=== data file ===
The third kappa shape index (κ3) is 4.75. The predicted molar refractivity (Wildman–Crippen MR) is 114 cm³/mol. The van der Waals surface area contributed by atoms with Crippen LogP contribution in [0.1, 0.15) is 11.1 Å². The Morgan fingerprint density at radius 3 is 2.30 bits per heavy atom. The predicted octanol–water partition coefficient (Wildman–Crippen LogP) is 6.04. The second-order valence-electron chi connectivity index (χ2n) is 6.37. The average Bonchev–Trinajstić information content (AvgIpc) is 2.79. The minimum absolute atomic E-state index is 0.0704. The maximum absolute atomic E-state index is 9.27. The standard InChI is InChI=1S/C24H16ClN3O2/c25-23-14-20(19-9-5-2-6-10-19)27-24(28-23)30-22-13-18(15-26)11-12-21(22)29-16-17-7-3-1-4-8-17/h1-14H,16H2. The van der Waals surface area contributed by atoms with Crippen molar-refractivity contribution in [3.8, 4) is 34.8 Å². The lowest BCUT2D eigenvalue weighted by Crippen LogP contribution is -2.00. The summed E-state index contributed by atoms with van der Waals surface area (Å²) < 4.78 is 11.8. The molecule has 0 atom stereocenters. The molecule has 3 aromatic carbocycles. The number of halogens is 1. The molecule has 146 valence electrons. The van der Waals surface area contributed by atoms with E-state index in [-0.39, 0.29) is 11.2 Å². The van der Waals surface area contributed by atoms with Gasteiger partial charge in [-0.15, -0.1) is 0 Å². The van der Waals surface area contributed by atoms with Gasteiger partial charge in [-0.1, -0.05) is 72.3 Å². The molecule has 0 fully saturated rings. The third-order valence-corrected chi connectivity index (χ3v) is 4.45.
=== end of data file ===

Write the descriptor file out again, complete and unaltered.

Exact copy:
The third kappa shape index (κ3) is 4.75. The predicted molar refractivity (Wildman–Crippen MR) is 114 cm³/mol. The van der Waals surface area contributed by atoms with Crippen LogP contribution in [0.1, 0.15) is 11.1 Å². The Morgan fingerprint density at radius 3 is 2.30 bits per heavy atom. The predicted octanol–water partition coefficient (Wildman–Crippen LogP) is 6.04. The second-order valence-electron chi connectivity index (χ2n) is 6.37. The average Bonchev–Trinajstić information content (AvgIpc) is 2.79. The minimum absolute atomic E-state index is 0.0704. The maximum absolute atomic E-state index is 9.27. The standard InChI is InChI=1S/C24H16ClN3O2/c25-23-14-20(19-9-5-2-6-10-19)27-24(28-23)30-22-13-18(15-26)11-12-21(22)29-16-17-7-3-1-4-8-17/h1-14H,16H2. The van der Waals surface area contributed by atoms with Crippen molar-refractivity contribution in [3.8, 4) is 34.8 Å². The lowest BCUT2D eigenvalue weighted by Crippen LogP contribution is -2.00. The summed E-state index contributed by atoms with van der Waals surface area (Å²) < 4.78 is 11.8. The molecule has 0 atom stereocenters. The molecule has 3 aromatic carbocycles. The number of halogens is 1. The molecule has 146 valence electrons. The van der Waals surface area contributed by atoms with E-state index in [-0.39, 0.29) is 11.2 Å². The van der Waals surface area contributed by atoms with Gasteiger partial charge in [-0.15, -0.1) is 0 Å². The van der Waals surface area contributed by atoms with Gasteiger partial charge in [-0.1, -0.05) is 72.3 Å². The molecule has 0 fully saturated rings. The third-order valence-corrected chi connectivity index (χ3v) is 4.45.